The Student Achievement Measure

SAM.jpgShouldn’t your institution receive full credit for all student success? Traditional measures of student success—limited to full-time, first-time students—severely underreport student success at many colleges and universities. The Student Achievement Measure (SAM) Project is the talk of the town; if your institution isn’t already taking part, you will surely be asked about this program in the future.  

SAM is designed to enhance transparency and provide a more comprehensive measure of college student progress and completion. It tracks student movement across postsecondary institutions and includes two models: one for bachelor’s degree-seeking students and one for associate/certificate-seeking students. 

SAM is an alternative to the federal graduation rate, which does not account for an increasingly mobile student population. SAM allows colleges and universities to deliver more complete pictures of student progress along the paths to earning degrees or certificates. A key source of data for SAM is the National Student Clearinghouse, a nonprofit organization whose data collection covers 95% of student enrollments in postsecondary education.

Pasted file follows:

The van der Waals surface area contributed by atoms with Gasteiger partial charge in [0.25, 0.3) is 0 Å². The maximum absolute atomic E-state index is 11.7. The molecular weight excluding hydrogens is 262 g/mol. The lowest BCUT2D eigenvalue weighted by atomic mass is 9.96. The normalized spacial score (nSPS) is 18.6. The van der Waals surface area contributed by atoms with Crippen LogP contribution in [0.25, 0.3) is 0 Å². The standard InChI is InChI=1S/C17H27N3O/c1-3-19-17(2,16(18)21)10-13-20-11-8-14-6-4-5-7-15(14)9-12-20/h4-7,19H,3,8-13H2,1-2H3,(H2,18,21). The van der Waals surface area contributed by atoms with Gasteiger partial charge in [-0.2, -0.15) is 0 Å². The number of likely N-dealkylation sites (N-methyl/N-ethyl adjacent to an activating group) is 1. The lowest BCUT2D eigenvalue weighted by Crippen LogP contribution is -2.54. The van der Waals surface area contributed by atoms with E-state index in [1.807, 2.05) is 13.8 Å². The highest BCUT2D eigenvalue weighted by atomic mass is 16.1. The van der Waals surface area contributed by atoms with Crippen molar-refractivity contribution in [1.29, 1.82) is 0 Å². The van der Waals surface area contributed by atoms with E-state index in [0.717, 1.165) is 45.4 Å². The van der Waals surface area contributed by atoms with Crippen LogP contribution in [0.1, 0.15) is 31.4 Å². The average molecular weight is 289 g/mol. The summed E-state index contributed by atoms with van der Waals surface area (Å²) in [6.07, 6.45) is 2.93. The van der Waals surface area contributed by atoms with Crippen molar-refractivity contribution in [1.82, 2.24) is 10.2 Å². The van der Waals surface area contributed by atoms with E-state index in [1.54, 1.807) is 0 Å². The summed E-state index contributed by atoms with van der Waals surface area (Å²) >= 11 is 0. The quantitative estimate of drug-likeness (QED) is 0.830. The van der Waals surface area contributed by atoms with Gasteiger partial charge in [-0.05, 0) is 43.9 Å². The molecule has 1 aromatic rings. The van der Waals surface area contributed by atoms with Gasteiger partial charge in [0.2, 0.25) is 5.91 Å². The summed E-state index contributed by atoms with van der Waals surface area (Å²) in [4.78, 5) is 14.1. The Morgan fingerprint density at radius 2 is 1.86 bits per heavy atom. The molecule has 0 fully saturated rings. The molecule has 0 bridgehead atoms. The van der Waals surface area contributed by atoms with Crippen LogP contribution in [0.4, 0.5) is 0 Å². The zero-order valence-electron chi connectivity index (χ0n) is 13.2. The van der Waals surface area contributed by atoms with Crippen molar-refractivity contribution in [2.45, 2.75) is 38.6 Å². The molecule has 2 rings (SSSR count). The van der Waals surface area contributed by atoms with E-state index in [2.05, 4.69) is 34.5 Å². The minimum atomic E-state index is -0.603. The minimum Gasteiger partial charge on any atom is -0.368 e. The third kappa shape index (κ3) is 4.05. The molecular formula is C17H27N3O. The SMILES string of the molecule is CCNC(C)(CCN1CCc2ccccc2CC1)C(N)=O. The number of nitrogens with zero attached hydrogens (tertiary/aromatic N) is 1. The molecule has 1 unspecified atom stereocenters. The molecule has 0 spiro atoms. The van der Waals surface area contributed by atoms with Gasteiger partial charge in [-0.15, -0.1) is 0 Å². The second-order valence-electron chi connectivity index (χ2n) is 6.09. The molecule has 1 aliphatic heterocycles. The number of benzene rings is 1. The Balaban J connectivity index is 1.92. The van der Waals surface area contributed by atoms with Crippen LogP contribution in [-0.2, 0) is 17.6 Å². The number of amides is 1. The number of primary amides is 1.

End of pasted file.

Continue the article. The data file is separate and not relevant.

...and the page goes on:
To date, more than 270 institutions participate in this project sponsored by the American Association of Community Colleges (AACC), the American Association of State Colleges and Universities (AASCU), the American Council on Education (ACE), the Association of American Universities (AAU), the Association of Public and Land-grant Universities (APLU), and the National Association of Independent Colleges and Universities (NAICU). 

This program is free and voluntary; visit the SAM website to learn more.  

Join the conversation. How is your institution tracking student achievement? 



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Total Comments: 1
Indira posted on 12/12/2013 2:55 PM
We have been tracking our leavers beyond our institution for a while using NSC and we do know how many of our leavers graduate elsewhere. However, from institutional perspective, it is not clear how we should read this data. Clearly, it is not something we can use in our marketing publications.